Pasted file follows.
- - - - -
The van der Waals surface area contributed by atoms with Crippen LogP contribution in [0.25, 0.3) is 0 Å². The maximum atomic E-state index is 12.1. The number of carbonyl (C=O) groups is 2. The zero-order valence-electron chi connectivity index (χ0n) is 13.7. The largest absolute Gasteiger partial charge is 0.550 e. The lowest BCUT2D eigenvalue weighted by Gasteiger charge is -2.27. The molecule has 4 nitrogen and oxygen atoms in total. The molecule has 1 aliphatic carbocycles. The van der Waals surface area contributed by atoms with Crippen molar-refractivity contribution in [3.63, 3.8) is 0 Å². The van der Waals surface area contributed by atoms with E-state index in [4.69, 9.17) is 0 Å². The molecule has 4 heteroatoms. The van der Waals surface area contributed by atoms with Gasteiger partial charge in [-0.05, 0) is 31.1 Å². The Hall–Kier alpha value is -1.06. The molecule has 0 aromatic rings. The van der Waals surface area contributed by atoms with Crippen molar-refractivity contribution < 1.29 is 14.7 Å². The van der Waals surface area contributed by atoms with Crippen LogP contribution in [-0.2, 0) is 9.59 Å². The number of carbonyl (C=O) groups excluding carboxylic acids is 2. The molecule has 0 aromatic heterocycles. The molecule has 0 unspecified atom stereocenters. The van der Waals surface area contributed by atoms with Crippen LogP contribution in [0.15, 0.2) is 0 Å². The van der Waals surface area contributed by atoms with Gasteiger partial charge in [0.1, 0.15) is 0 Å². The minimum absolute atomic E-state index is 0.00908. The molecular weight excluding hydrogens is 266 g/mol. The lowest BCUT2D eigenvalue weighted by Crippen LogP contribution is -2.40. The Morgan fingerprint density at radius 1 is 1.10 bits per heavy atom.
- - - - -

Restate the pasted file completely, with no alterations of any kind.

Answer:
The van der Waals surface area contributed by atoms with Crippen LogP contribution in [0.25, 0.3) is 0 Å². The maximum atomic E-state index is 12.1. The number of carbonyl (C=O) groups is 2. The zero-order valence-electron chi connectivity index (χ0n) is 13.7. The largest absolute Gasteiger partial charge is 0.550 e. The lowest BCUT2D eigenvalue weighted by Gasteiger charge is -2.27. The molecule has 4 nitrogen and oxygen atoms in total. The molecule has 1 aliphatic carbocycles. The van der Waals surface area contributed by atoms with Crippen molar-refractivity contribution in [3.63, 3.8) is 0 Å². The van der Waals surface area contributed by atoms with E-state index in [4.69, 9.17) is 0 Å². The molecule has 4 heteroatoms. The van der Waals surface area contributed by atoms with Gasteiger partial charge in [-0.05, 0) is 31.1 Å². The Hall–Kier alpha value is -1.06. The molecule has 0 aromatic rings. The van der Waals surface area contributed by atoms with Crippen molar-refractivity contribution < 1.29 is 14.7 Å². The van der Waals surface area contributed by atoms with Crippen LogP contribution in [-0.2, 0) is 9.59 Å². The number of carbonyl (C=O) groups excluding carboxylic acids is 2. The molecule has 0 aromatic heterocycles. The molecule has 0 unspecified atom stereocenters. The van der Waals surface area contributed by atoms with Crippen LogP contribution in [0.15, 0.2) is 0 Å². The van der Waals surface area contributed by atoms with Gasteiger partial charge in [0.1, 0.15) is 0 Å². The minimum absolute atomic E-state index is 0.00908. The molecular weight excluding hydrogens is 266 g/mol. The lowest BCUT2D eigenvalue weighted by Crippen LogP contribution is -2.40. The Morgan fingerprint density at radius 1 is 1.10 bits per heavy atom.